Short Takes

Get behind the mask mandate


A new AP-NORC poll finds that a large majority of Americans, including all Democrats and about six in 10 Republicans, favor requiring people to wear masks in public when they are around people. Meanwhile the evidence is mounting that masks work when it comes to decreasing the amount of germs being spread by coughing, sneezing, breathing and talking. A study published in Health Affairs in June showed steeper declines in the spread of COVID-19 in states with mandates. Unfortunately, politics continues to get in the way of what makes sense. On Wednesday, Minnesota Gov. Tim Walz bucked the politics and went ahead with a statewide mask mandate. It was the right thing to do. While people will continue to refuse to wear a mask when entering a business, Walz said he’s shooting for 90% to 95% compliance rate to hopefully dramatically reduce the infection rate and slow the spread of the virus statewide. For those who argue that rural Minnesota doesn’t need such mandates forget we all live in a mobile society. The virus can easily spread no matter where you live.

Chauvin a tax cheat too?


Now we find out that former Minneapolis police officer Derek Chauvin and his wife allegedly failed to file tax returns. The officer charged with killing George Floyd was charged along with his wife with felony tax crimes dating back to 2014. How did Chauvin manage to hold onto his police badge for as long as he did?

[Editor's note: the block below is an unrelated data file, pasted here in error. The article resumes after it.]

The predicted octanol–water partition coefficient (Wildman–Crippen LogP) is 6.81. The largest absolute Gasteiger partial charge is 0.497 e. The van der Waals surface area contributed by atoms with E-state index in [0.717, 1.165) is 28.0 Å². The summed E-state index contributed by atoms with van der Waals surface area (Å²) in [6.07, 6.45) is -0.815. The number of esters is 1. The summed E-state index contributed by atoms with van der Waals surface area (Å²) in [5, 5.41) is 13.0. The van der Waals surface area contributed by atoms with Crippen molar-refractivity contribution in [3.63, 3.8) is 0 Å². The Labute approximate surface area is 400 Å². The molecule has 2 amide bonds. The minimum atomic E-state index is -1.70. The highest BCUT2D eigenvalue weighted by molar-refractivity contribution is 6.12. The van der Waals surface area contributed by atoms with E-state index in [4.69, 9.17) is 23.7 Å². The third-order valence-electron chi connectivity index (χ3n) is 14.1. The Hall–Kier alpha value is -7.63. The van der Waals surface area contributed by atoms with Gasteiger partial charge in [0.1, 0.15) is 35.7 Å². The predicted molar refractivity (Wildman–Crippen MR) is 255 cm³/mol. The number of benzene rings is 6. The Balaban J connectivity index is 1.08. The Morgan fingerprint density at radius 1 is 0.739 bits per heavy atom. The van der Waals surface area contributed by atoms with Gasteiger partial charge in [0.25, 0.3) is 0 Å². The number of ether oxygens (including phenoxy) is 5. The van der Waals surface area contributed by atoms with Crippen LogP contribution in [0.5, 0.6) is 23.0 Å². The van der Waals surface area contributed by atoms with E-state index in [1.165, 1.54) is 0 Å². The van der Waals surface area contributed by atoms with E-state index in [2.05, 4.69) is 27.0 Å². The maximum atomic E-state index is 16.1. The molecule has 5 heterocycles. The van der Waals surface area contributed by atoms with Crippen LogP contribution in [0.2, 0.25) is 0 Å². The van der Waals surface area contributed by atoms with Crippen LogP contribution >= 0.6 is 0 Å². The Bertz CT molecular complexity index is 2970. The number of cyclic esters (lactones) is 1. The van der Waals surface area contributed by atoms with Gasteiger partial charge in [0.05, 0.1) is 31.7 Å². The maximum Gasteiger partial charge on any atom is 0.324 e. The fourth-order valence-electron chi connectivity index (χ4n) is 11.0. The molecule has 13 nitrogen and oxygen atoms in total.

Boosting our rural hospitals


U.S. Senators Tina Smith, D-Minn., and Roger Wicker, R-Miss., introduced a bipartisan Paycheck Protection Program for rural hospitals. The PPP Access for Rural Hospitals Act would waive the Small Business Administration affiliation rules for non-profit critical access hospitals that serve rural areas so that they may qualify for PPP loans. According to Smith’s office, Granting smaller non-profit and rural hospitals access to the PPP program would allow facilities to retain critical staff and focus their resources on providing quality care to patients for the duration of the coronavirus pandemic. “Rural hospitals aren’t just vital to public health; they’re economic engines for their communities,”  Smith said. A very true statement in southwest Minnesota.


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